Minerals for babies
Mar 08, 2018
Like vitamins, minerals your baby's body needs only in very small quantities. Minerals fall into food from the soil, and into seafood from the ocean. Calcium, phosphorus and magnesium, a big three of the minerals, help build strong bones. Iron and copper are involved in the formation of blood. Sodium and potassium( the so-called electrolytes) regulate the body's water balance. Deserve respectful mention and the smaller members of the mineral family, the so-called microelements, which help the body function properly: iodine, manganese, chromium, cobalt, fluorine, molybdenum, selenium and zinc. Minerals are found in the same foods as vitamins. Deficiency of these minerals occurs rarely, with the exception of iron. The most important minerals are iron, sodium( table salt) and calcium. Here are the facts about iron and sodium.
Iron: why it is needed in infants
Iron is an important mineral necessary for the normal functioning of all vital organs. The main area of its use in the body is the construction of hemoglobin, a substance contained in red blood cells and transporting oxygen. During a routine examination, usually between nine and fifteen months, the doctor can check your child's hemoglobin level by taking one drop of blood from the finger. The normal level of hemoglobin in infants usually varies from eleven to thirteen grams. If the level of hemoglobin is lower than eleven, the child is diagnosed with anemia. If the reason is insufficient intake of iron, this disease is called jelly-deficient anemia. Symptoms and symptoms of this disease
are irritability, growth retardation, decreased appetite, fatigue and general pallor, especially noticeable on the earlobes, on the lips and under the nails.
To understand how your child may have iron deficiency, let's go after this mineral in the body. During the child's stay in the womb, the mother supplies him with a huge amount of excess iron, which is stored in the tissues of his body and in the hemoglobin of red blood cells.(While babies born on time are born with a large reserve of reserve iron stored in their body, premature babies need iron supplements from birth.) When old red blood cells complete their life and are removed from the body, most of theThe iron is used repeatedly for new blood cells. When all the iron in the blood is consumed, the iron stores in the body give out iron enough portions to keep the hemoglobin in the blood at a normal level. If iron feeds on food, these stores are emptied by the age of six months. That is why it is necessary to start giving the breast-milk baby iron-rich milk, whether it is breast milk or iron-enriched artificial mixture, starting from birth, or at least a couple of months after birth.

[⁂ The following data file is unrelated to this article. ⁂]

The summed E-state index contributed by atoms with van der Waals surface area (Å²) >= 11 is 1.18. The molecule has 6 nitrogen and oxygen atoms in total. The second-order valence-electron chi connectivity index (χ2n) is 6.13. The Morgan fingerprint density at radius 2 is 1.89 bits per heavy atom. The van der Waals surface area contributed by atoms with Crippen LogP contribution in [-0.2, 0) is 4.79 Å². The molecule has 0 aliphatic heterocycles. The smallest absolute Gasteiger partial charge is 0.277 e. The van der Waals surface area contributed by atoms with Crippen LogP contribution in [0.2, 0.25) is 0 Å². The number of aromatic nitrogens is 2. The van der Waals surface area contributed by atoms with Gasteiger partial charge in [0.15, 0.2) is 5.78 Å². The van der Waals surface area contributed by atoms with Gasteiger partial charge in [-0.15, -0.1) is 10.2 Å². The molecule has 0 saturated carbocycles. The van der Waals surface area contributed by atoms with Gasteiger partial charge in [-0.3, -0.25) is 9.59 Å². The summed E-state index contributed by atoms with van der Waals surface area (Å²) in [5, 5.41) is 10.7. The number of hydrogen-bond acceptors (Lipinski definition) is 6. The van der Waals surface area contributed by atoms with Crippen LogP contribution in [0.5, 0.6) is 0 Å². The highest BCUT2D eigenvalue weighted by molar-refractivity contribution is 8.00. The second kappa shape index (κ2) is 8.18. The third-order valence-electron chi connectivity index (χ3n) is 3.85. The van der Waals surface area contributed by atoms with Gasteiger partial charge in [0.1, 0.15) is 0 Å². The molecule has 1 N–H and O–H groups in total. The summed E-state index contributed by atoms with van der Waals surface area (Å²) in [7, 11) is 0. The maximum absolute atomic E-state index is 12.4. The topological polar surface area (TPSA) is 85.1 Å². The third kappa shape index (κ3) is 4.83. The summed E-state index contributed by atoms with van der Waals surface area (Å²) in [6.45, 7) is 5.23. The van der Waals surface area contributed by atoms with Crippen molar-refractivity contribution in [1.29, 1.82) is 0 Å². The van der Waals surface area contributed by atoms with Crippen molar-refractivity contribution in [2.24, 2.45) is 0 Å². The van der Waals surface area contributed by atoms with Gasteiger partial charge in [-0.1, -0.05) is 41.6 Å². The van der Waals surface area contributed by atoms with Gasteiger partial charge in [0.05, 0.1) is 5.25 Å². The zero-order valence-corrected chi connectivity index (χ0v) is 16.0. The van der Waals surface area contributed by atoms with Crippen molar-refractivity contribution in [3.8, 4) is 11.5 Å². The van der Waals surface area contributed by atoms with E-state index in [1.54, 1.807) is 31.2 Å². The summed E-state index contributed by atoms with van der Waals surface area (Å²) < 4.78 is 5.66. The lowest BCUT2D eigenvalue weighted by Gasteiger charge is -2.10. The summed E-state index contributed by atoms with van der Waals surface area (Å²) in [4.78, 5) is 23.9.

Here are some recommendations on how to avoid iron deficiency.
Feed your baby for as long as you can. The special iron contained in your milk has a high biological activity, so 50-75% of it is absorbed, whereas from other products, such as iron-enriched flakes or artificial mixtures, only 4-10% of iron gets into your child's blood. Analyzes conducted at the age of four to six weeks showed that in children receiving breastfeeding, the hemoglobin level is higher than in children receiving iron-enriched artificial mixtures.
Do not give cow's milk to infants, limit its consumption to children under two years. Cow's milk( very iron-poor) should not be given as a drink to children under one year. In addition to being a very poor source of iron, excessive consumption of cow's milk can lead to irritation of the mucosa lining your baby's intestines, causing small losses of iron for a long period of time, which further exacerbates iron-deficiency anemia. Also, limit the consumption of milk to a child under two years 700 milliliters per day.
If you feed an artificial mixture, use iron fortified. Give your child an iron-fortified formula, preferably from birth, but you can start at least four months. Continue to give an iron-fortified mixture for at least a year, or until your child has a full-fledged alternative source of iron.
Combine products wisely.
Some products promote the assimilation of iron, while others inhibit it. Hard food at the same time as breast milk or immediately after breastfeeding can reduce the absorption of valuable iron from breast milk. For this reason, if your child has iron deficiency, keep between breastfeeding and solid food for at least twenty minutes. Here are a few iron assistants: foods containing vitamin C( fruits and juices), improve the absorption of iron and iron-rich foods, such as meat. Fish, poultry, meat and vitamin C increase the absorption of iron from other foods. Orange juice, accompanying the meal, can double the amount of iron absorbed from food. If you drink a meal with milk or eat dairy products along with it, it can reduce the amount of iron absorbed from other iron products by more than half. Nutritionists believe that animal protein products contain a "meat factor" that improves the absorption of iron from vegetables eaten simultaneously with meat. The best sources of iron